“Larry and I spoke at Verlon’s funeral in Mississippi,” Rochester said. “Sam was a sad situation. Larry heard that Sam was living on the streets in Memphis and tried to find him to help him. One time, Larry even spotted him, but Sam took off; I guess he was too embarrassed. When Larry heard that Sam died in an abandoned house, he arranged for a proper burial for him. That’s Larry.”
When I watch the Super Bowl III game tape - which I do more often than I'd like to admit - I see Larry Grantham standing alongside his other defensive players and looking considerably smaller. He was light and short for a defensive player at any position, even back then. He is as tall as I am. As a recovered alcoholic, he knows what it is to be his own enemy. Dave Anderson says that in truth, Grantham's "greatest asset really was and is himself."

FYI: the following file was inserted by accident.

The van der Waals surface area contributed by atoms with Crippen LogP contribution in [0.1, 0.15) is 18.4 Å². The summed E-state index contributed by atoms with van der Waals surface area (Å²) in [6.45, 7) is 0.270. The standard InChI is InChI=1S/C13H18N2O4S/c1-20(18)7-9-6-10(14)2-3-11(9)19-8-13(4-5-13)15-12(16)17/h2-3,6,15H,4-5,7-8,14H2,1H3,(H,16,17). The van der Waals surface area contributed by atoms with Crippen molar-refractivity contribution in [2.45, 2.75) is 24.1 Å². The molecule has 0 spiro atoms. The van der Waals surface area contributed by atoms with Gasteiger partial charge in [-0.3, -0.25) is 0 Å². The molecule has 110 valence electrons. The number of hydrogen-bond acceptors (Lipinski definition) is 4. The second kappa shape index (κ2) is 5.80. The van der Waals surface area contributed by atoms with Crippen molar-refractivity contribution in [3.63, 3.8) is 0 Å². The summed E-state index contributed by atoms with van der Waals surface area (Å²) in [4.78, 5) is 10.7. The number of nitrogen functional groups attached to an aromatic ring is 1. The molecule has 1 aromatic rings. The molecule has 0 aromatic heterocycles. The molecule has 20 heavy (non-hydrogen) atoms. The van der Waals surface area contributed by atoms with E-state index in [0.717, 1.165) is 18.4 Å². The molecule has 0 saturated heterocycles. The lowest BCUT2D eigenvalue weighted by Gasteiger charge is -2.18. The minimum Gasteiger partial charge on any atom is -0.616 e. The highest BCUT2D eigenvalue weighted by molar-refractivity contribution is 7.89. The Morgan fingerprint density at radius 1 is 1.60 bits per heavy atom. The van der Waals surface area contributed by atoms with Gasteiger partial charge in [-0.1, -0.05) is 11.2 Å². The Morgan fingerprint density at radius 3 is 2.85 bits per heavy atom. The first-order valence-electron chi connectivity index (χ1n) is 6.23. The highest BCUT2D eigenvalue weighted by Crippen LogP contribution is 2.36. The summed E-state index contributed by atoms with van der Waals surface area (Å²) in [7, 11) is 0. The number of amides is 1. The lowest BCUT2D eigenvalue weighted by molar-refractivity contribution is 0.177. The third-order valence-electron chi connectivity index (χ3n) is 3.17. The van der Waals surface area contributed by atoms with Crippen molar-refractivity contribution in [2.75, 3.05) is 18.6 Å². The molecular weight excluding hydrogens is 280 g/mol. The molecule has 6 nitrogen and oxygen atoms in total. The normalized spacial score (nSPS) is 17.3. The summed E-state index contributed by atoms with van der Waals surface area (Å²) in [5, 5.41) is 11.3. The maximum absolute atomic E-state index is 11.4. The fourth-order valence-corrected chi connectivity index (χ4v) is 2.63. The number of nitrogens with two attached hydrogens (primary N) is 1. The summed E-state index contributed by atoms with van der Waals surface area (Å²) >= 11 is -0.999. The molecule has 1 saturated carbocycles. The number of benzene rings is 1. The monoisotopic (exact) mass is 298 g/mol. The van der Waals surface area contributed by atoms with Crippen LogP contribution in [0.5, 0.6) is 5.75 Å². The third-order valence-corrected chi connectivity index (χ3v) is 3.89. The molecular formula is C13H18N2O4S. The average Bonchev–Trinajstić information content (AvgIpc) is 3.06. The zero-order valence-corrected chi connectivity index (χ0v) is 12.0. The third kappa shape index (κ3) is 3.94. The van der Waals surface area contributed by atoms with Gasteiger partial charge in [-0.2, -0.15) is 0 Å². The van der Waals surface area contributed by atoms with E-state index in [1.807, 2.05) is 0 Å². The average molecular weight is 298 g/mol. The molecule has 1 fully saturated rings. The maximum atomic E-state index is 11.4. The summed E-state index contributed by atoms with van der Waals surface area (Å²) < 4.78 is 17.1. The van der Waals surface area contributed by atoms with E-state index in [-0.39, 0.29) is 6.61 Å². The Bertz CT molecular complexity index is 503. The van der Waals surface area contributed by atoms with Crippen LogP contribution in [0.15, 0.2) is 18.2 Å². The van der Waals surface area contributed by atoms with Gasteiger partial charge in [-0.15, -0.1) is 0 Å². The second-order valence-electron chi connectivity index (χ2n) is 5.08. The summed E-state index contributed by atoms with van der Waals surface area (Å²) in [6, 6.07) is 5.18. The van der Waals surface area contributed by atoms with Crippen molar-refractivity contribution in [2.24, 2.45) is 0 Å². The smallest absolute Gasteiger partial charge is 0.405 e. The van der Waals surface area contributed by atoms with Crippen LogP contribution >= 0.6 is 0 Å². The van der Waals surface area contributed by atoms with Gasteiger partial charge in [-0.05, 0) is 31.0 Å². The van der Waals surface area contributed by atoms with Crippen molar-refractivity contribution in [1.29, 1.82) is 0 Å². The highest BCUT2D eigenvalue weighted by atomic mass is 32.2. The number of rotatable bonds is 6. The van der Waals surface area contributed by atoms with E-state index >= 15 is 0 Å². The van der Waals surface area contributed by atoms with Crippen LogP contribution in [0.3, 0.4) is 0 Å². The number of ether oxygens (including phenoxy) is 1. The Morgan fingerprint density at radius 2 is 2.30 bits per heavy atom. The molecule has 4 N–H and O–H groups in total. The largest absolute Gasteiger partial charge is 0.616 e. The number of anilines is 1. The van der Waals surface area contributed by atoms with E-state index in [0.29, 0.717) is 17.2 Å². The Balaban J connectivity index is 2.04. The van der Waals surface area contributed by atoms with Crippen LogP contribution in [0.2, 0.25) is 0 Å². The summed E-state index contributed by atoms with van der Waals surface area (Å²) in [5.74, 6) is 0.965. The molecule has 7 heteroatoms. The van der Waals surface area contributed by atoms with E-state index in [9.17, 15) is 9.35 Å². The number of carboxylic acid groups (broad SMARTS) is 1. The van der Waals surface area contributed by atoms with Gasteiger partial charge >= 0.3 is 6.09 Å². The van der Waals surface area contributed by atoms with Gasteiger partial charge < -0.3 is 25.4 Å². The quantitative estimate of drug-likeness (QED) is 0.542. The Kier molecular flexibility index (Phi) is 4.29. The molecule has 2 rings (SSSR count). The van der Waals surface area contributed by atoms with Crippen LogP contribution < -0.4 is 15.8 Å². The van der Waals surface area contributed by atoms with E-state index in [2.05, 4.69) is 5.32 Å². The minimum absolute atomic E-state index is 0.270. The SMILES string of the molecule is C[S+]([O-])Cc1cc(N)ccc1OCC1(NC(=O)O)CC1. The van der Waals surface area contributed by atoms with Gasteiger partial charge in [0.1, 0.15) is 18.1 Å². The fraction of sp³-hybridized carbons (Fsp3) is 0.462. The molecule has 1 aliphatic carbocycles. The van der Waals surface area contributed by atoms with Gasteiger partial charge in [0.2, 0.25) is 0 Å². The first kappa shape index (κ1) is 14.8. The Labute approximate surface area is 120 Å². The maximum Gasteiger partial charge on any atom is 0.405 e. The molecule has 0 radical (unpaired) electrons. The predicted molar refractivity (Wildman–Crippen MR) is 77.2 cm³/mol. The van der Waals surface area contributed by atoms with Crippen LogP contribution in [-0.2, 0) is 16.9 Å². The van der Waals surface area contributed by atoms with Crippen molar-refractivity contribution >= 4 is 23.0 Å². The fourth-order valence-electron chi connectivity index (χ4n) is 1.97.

Obviously, it was beautiful that others were there for Grantham when he needed them and that he was able to hold onto his ring. The ring has meant more to other people than perhaps it even meant to him. It signified that an unlikely win against an indomitable foe was not out of the question. It suggested that an effervescent childhood innocence could be conjured out of a grown man such that he would leapfrog jump across a football field. It meant that a hopeless drunk or junkie could experience freedom from the sole obsession that occupies the addicted mind. In more than one article about Grantham's quandary, a Freedom House resident is quoted as saying that Grantham would regularly take the ring off his finger and place it into the resident's hand, suggesting that if Larry Grantham could get clean, then the resident could too, and that anything is possible.